We all are going to get overwhelmed.  We're all going to question ourselves and our lives once in awhile.  We all become a bit of a Debbie Downer once in awhile.  But if underneath the everyday stresses and worries, we can hold on to a solid foundation of hope, goodness and optimism, we have all we need.  Because it is that positivity, that light, that will continue to guide us through the dark times and remind us of how blessed we are, in the simplest of ways.

Like having a glass half full of water.

Thursday, March 17, 2011

A is for Awesome

So... here I lie with type A influenza.  Serves me right for opening my big mouth and saying I didn't need to get a flu shot because I "never get the flu."  Uh huh.  Anyway, what better time to write a blog then when completely incapacitated?

I can't believe I'm even going to utter this sentence, but I was very inspired by the Oprah show today.  Ugh.  And by what Michelle Obama had to say on there.  Double UGH.  Anyway, the episode was about military families and about how most Americans don't really think about the sacrifices they go through unless they know someone in the military personally.  That sure, most people will stop a soldier in uniform to say thank you, but that's about it.  That if your life hasn't been personally touched by the experience of having a loved one deployed or of having lost a loved one in the war, it is easy to disconnect.  I personally have two family members that are in the military and two friends that have already been deployed multiple times, and I know it is still easy to forget about the reality of war, once your loved ones are back home, safe and sound.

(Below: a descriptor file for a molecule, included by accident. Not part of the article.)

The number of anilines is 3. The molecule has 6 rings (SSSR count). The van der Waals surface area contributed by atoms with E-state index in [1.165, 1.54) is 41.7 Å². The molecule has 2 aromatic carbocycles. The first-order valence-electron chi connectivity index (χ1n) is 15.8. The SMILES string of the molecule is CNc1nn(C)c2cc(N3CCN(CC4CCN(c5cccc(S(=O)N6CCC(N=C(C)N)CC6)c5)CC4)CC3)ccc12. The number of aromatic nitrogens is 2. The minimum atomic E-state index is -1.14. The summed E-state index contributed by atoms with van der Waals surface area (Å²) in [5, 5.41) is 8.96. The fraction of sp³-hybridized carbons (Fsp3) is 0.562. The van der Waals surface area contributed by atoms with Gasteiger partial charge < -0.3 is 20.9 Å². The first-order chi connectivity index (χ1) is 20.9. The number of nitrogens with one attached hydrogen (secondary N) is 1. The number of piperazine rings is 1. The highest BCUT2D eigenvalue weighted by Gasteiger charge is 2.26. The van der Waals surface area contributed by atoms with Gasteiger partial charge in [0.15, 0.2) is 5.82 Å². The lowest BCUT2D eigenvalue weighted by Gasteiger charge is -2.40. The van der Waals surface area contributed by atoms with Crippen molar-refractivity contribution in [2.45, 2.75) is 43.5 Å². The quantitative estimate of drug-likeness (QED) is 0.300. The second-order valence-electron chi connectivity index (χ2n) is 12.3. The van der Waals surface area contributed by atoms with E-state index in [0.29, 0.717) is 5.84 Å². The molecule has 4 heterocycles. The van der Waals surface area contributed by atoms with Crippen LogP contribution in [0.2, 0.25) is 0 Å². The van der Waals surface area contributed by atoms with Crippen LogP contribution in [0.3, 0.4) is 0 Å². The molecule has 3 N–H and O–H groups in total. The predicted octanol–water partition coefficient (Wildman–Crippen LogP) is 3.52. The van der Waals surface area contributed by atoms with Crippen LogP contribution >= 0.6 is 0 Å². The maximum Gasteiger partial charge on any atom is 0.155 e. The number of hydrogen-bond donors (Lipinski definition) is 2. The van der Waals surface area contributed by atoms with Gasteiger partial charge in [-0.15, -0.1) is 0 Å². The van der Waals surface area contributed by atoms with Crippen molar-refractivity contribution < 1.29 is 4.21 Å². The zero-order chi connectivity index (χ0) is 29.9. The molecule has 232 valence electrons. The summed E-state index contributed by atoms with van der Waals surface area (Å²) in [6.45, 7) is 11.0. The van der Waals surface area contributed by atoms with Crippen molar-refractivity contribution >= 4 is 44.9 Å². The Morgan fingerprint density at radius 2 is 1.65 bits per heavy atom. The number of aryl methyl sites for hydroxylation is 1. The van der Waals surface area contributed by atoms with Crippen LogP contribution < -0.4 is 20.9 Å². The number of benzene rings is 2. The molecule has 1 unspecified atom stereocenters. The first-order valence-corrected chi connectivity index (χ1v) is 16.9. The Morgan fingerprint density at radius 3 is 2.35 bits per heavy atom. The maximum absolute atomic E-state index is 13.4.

The basic idea Michelle Obama was getting at though is that she wants to start a nationwide initiative of everyone in America doing something.  Employers should set up plans for military spouses to be able to move through satellite offices when having to relocate often, principals should be aware of children who are in military families, and that even those of us who think we can't do something, can always do something.  If that means showing up on the doorstep of a military family with a homecooked meal or if you work in a salon, offering a military wife a maincure or pedicure... a chance for her to have a little break.  Basically, the same idea that I wrote about in my very first column with the Charlotte Observer... just do whatever it is that you're good at and God will make something bigger from it.  The same rule applies here.  Just do whatever it is that comes naturally to you and there will be some way for it to grow into a larger way to help others.